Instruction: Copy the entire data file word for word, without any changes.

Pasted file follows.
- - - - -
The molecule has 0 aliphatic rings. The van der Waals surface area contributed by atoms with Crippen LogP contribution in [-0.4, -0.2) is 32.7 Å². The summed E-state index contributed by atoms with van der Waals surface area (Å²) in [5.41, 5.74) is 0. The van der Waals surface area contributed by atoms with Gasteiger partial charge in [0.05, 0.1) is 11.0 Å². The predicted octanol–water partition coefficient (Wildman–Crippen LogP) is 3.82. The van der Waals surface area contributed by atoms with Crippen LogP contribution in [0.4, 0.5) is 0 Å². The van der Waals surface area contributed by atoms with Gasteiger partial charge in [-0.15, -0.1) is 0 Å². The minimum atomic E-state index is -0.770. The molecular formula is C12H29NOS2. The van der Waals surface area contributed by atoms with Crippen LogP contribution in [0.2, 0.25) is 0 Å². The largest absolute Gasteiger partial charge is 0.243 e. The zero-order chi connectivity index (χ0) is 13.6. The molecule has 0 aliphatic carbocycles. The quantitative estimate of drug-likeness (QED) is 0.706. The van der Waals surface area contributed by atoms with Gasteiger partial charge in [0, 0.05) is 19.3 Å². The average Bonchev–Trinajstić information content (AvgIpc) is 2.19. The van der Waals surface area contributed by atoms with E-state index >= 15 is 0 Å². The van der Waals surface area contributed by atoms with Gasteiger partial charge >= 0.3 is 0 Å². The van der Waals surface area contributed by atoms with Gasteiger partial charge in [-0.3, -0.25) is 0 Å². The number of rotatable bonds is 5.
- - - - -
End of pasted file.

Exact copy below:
The molecule has 0 aliphatic rings. The van der Waals surface area contributed by atoms with Crippen LogP contribution in [-0.4, -0.2) is 32.7 Å². The summed E-state index contributed by atoms with van der Waals surface area (Å²) in [5.41, 5.74) is 0. The van der Waals surface area contributed by atoms with Gasteiger partial charge in [0.05, 0.1) is 11.0 Å². The predicted octanol–water partition coefficient (Wildman–Crippen LogP) is 3.82. The van der Waals surface area contributed by atoms with Crippen LogP contribution in [0.4, 0.5) is 0 Å². The van der Waals surface area contributed by atoms with Gasteiger partial charge in [-0.15, -0.1) is 0 Å². The minimum atomic E-state index is -0.770. The molecular formula is C12H29NOS2. The van der Waals surface area contributed by atoms with Crippen LogP contribution in [0.2, 0.25) is 0 Å². The largest absolute Gasteiger partial charge is 0.243 e. The zero-order chi connectivity index (χ0) is 13.6. The molecule has 0 aliphatic carbocycles. The quantitative estimate of drug-likeness (QED) is 0.706. The van der Waals surface area contributed by atoms with Gasteiger partial charge in [0, 0.05) is 19.3 Å². The average Bonchev–Trinajstić information content (AvgIpc) is 2.19. The van der Waals surface area contributed by atoms with E-state index >= 15 is 0 Å². The van der Waals surface area contributed by atoms with Gasteiger partial charge >= 0.3 is 0 Å². The van der Waals surface area contributed by atoms with Gasteiger partial charge in [-0.3, -0.25) is 0 Å². The number of rotatable bonds is 5.